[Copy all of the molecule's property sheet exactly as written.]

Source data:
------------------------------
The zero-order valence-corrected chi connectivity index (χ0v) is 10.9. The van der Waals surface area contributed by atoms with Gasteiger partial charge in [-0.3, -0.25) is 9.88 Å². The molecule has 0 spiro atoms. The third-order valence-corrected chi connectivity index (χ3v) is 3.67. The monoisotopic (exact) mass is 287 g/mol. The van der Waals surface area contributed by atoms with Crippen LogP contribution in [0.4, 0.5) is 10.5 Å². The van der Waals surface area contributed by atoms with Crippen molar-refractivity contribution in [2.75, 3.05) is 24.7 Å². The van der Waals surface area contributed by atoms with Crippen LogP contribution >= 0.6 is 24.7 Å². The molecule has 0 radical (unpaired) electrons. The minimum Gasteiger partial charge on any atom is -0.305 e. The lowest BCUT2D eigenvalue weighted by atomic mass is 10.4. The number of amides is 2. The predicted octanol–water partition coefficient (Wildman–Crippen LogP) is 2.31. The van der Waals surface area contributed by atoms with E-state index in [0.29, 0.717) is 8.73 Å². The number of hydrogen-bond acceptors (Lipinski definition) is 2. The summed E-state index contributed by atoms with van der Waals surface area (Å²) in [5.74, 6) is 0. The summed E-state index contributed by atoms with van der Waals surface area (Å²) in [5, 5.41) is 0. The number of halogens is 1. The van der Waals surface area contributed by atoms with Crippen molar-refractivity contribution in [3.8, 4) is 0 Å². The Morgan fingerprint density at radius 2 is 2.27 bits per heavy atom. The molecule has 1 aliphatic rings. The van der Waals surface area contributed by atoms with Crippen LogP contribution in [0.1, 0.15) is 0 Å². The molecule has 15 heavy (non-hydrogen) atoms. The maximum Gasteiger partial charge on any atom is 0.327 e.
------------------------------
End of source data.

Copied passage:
The zero-order valence-corrected chi connectivity index (χ0v) is 10.9. The van der Waals surface area contributed by atoms with Gasteiger partial charge in [-0.3, -0.25) is 9.88 Å². The molecule has 0 spiro atoms. The third-order valence-corrected chi connectivity index (χ3v) is 3.67. The monoisotopic (exact) mass is 287 g/mol. The van der Waals surface area contributed by atoms with Crippen LogP contribution in [0.4, 0.5) is 10.5 Å². The van der Waals surface area contributed by atoms with Crippen molar-refractivity contribution in [2.75, 3.05) is 24.7 Å². The van der Waals surface area contributed by atoms with Crippen LogP contribution >= 0.6 is 24.7 Å². The molecule has 0 radical (unpaired) electrons. The minimum Gasteiger partial charge on any atom is -0.305 e. The lowest BCUT2D eigenvalue weighted by atomic mass is 10.4. The number of amides is 2. The predicted octanol–water partition coefficient (Wildman–Crippen LogP) is 2.31. The van der Waals surface area contributed by atoms with E-state index in [0.29, 0.717) is 8.73 Å². The number of hydrogen-bond acceptors (Lipinski definition) is 2. The summed E-state index contributed by atoms with van der Waals surface area (Å²) in [5.74, 6) is 0. The summed E-state index contributed by atoms with van der Waals surface area (Å²) in [5, 5.41) is 0. The number of halogens is 1. The van der Waals surface area contributed by atoms with Crippen molar-refractivity contribution in [3.8, 4) is 0 Å². The Morgan fingerprint density at radius 2 is 2.27 bits per heavy atom. The molecule has 1 aliphatic rings. The van der Waals surface area contributed by atoms with Crippen LogP contribution in [0.1, 0.15) is 0 Å². The molecule has 15 heavy (non-hydrogen) atoms. The maximum Gasteiger partial charge on any atom is 0.327 e.